Scottish students have defeated attempts to force the cancellation of the biggest event of the Jewish student year, a charity ball in St Andrews. The event was a great success and raised £1,000 – considerably more than expected.
The day before the St Andrews J-Soc “Matzah Ball” was due to take place, the St Andrews Golf Hotel cancelled the booking in the face of demonstrations being called for on the Scottish Palestine Solidarity Campaign (SPSC) website. The hotel cited “health and safety reasons”, despite being reassured by the police that the threats were “fairly harmless".
The hotel is believed to have received more than 300 telephone calls and e-mails, some of these sufficiently aggressive and threatening to have been reported to the police. The Jewish Student Society also received e-mail from the SPSC threatening a protest if they did not change the list of charities that would benefit.
Despite this set-back, the student organisers persisted and were able to find a suitable alternative venue. The event, jointly organised with the Alpha Epsilon Pi fraternity, went ahead without incident and interference, and was a major social and financial success. Ironically, it raised 3 times as much as originally expected, partly because of the cheaper venue, but also because of the unexpected publicity. The local students were strongly supported throughout by Scottish Jewish Student Chaplaincy and the Jewish community, particularly SCoJeC and the Glasgow Jewish Representative Council, who criticised the hotel’s decision to cave in to intimidation and cancel the booking. Paul Morron of the Glasgow Rep Council said, “this sets an unacceptable precedent, and will not enhance their reputation in Scotland, UK, America and elsewhere”.
A senior member of the Jewish society said she felt disgusted that the protesters had turned to threats of violence rather than engage the organisers in an open dialogue. Echoing comments SCoJeC heard from many others during last year's Being Jewish in Scotland project, she said: "I am a firm believer in freedom of expression but the problem came with their extremely offensive comments. They latched onto a party of 35 friends and decided that it was a massive Jewish conspiracy. I've lived in Israel, I've worked in Palestinian communities, and I've never felt more threatened in my life by people who don't even know who I am."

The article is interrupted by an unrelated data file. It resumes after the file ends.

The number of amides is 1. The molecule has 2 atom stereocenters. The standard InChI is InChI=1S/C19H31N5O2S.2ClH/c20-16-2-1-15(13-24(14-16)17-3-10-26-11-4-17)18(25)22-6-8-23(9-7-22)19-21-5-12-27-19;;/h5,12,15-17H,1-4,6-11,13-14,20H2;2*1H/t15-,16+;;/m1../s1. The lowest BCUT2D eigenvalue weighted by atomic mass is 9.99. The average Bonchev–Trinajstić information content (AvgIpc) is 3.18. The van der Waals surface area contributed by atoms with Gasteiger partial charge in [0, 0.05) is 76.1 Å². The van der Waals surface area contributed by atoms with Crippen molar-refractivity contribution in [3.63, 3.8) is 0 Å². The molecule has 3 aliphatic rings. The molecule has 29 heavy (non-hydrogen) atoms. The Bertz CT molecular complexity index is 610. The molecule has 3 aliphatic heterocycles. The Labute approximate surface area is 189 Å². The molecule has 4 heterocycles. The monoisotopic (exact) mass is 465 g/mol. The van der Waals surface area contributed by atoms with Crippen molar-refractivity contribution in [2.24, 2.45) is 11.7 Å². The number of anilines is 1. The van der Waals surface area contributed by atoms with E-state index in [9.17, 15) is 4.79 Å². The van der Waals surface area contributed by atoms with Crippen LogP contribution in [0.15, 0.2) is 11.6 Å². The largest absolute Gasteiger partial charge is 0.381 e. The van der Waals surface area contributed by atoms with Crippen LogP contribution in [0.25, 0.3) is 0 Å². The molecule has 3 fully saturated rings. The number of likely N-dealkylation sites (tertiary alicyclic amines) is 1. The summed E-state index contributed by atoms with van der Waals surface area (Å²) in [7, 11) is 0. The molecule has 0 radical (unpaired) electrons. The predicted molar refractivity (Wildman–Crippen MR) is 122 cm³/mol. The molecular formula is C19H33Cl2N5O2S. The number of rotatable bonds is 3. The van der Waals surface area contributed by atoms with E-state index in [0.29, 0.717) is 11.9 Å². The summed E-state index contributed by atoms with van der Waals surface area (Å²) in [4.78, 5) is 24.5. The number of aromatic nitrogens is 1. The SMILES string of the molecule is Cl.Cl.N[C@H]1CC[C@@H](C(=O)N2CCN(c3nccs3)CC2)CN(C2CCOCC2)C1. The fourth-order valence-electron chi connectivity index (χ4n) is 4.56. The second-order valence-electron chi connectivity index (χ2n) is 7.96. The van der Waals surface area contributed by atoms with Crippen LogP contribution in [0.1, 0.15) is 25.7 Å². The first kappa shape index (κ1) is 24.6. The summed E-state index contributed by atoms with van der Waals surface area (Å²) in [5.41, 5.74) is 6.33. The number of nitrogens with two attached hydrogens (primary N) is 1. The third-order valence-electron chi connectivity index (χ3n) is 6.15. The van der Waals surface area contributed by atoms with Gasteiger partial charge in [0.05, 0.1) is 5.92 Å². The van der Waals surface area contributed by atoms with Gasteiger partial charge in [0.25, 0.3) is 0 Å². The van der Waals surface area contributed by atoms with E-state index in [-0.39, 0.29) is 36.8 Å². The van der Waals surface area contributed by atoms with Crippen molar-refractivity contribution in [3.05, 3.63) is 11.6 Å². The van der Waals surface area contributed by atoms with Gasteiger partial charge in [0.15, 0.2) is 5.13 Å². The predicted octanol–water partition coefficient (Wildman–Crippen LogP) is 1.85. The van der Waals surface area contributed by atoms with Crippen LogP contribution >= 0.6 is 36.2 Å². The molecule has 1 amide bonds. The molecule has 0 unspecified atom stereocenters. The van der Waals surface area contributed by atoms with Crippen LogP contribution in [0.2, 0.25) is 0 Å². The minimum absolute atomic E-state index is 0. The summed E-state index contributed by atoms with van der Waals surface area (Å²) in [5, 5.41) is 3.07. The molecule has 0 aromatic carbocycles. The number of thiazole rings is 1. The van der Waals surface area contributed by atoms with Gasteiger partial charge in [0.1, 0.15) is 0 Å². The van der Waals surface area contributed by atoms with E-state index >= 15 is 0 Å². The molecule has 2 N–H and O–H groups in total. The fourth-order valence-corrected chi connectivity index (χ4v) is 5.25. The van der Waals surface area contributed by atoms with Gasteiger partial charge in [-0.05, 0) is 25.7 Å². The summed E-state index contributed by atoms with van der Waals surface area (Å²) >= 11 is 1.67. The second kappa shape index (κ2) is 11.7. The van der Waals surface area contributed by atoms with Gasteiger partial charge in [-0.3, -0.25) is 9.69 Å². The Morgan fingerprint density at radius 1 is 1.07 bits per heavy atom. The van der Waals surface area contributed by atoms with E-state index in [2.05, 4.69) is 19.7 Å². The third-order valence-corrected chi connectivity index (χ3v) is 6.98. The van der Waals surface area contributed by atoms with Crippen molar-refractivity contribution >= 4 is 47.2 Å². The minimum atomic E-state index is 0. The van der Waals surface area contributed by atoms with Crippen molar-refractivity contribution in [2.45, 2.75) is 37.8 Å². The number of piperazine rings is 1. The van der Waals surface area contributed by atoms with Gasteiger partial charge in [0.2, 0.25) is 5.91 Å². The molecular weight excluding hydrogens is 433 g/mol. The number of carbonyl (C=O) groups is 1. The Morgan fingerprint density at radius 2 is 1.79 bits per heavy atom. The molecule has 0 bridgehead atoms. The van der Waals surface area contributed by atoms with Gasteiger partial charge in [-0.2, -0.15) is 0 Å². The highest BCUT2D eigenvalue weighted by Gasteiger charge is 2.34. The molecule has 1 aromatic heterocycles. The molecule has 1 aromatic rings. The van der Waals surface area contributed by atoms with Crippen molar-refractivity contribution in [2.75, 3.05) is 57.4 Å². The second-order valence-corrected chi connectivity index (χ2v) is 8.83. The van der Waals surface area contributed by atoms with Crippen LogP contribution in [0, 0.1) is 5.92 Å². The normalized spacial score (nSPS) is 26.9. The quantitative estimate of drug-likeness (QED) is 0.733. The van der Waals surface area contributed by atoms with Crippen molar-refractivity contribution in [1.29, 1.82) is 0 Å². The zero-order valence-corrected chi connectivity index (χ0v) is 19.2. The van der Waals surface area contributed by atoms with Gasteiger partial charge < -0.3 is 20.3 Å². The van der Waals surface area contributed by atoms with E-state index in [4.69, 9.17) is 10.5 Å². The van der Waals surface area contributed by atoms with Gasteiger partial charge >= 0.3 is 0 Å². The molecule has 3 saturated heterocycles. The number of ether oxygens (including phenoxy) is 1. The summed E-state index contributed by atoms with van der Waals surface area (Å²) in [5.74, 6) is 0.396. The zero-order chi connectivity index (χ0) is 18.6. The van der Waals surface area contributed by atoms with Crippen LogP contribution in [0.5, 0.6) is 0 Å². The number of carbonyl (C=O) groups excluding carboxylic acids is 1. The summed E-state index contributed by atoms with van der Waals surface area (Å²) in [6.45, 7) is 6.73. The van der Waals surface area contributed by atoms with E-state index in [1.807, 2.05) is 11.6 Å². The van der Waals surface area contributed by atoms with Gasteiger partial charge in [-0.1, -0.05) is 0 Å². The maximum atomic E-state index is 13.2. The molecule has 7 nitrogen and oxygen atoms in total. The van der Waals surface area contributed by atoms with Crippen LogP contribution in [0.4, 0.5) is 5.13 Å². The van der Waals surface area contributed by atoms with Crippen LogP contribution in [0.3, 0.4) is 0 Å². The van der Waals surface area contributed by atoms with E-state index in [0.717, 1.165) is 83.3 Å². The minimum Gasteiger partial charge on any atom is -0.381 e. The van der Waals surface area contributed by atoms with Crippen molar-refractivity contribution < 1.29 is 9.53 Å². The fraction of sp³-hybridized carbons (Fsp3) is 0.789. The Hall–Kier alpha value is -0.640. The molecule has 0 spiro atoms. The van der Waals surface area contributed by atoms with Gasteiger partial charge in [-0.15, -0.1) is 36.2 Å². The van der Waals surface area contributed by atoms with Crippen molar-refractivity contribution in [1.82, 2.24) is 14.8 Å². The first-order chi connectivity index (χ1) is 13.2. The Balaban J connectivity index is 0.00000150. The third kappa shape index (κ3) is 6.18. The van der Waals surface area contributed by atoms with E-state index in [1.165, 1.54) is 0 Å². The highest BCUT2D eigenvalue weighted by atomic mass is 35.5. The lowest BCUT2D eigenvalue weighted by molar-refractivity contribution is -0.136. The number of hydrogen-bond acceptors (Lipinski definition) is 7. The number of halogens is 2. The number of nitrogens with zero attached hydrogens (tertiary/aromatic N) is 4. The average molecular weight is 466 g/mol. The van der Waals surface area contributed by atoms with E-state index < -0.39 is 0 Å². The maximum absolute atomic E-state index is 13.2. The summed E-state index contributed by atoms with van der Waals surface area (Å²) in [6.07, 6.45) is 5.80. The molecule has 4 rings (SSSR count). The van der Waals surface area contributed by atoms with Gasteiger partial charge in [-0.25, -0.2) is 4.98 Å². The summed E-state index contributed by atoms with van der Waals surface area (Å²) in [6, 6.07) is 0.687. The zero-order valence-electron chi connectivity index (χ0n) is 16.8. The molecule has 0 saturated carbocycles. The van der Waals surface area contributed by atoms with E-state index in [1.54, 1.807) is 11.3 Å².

The Jewish student Chaplain, Rabbi Yossi Bodenheim commented, "The aim of Chaplaincy is to make Jewish students feel comfortable socialising and learning together, as well as encouraging them to be proud of their Jewish identity. We are concerned for their welfare, as young adults living away from home. This incident must be taken very seriously, because it does the very opposite, and threatens to discourage prospective students from coming to study in Scotland, and local ones from staying." Nicola Livingston, Chair of Scottish Jewish Student Chaplaincy, added, "I salute the Jewish students for their high level of leadership and success. It is not up to others to tell the Jewish community or students which Jewish charities they may or may not support."
Edward Isaacs, President of the Glasgow Jewish Representative Council said, "The SPSC action in St Andrews amounted to an attack on the autonomy of the Jewish Community. This cannot be tolerated." SCoJeC Director Ephraim Borowski added, "Scottish Jews have seen this before. SPSC anti-Israel stickers
appear in the kosher food section of supermarkets, and on lamp-posts
outside the Jewish school. When one of their members was convicted
of a racially aggravated assault on a Jewish fellow-student last
year, instead of distancing themselves from the perpetrator they
supported him and attacked the judge and the legal system. They
cannot be allowed to dictate what charities we support, what we
discuss at our meetings, how we decorate our rooms, or what food we
eat; will they want to censor our beliefs and prayers next too?”
Most importantly, Joel Salmon, President of St Andrews J-Soc said they had been “overwhelmed by the support received from the Jewish community, the university, and the local authorities, and the protest was organised by people with little or no connection to St Andrews. Former President, Jillian Levick, added that “the most ridiculous aspect of the whole debacle was that what had started out as a party for a group of friends, to raise a little extra money for charity, was turned into a giant fundraiser by the very people who were trying to tear it down. The event was a huge success, and great fun and every bit as good as had been planned.”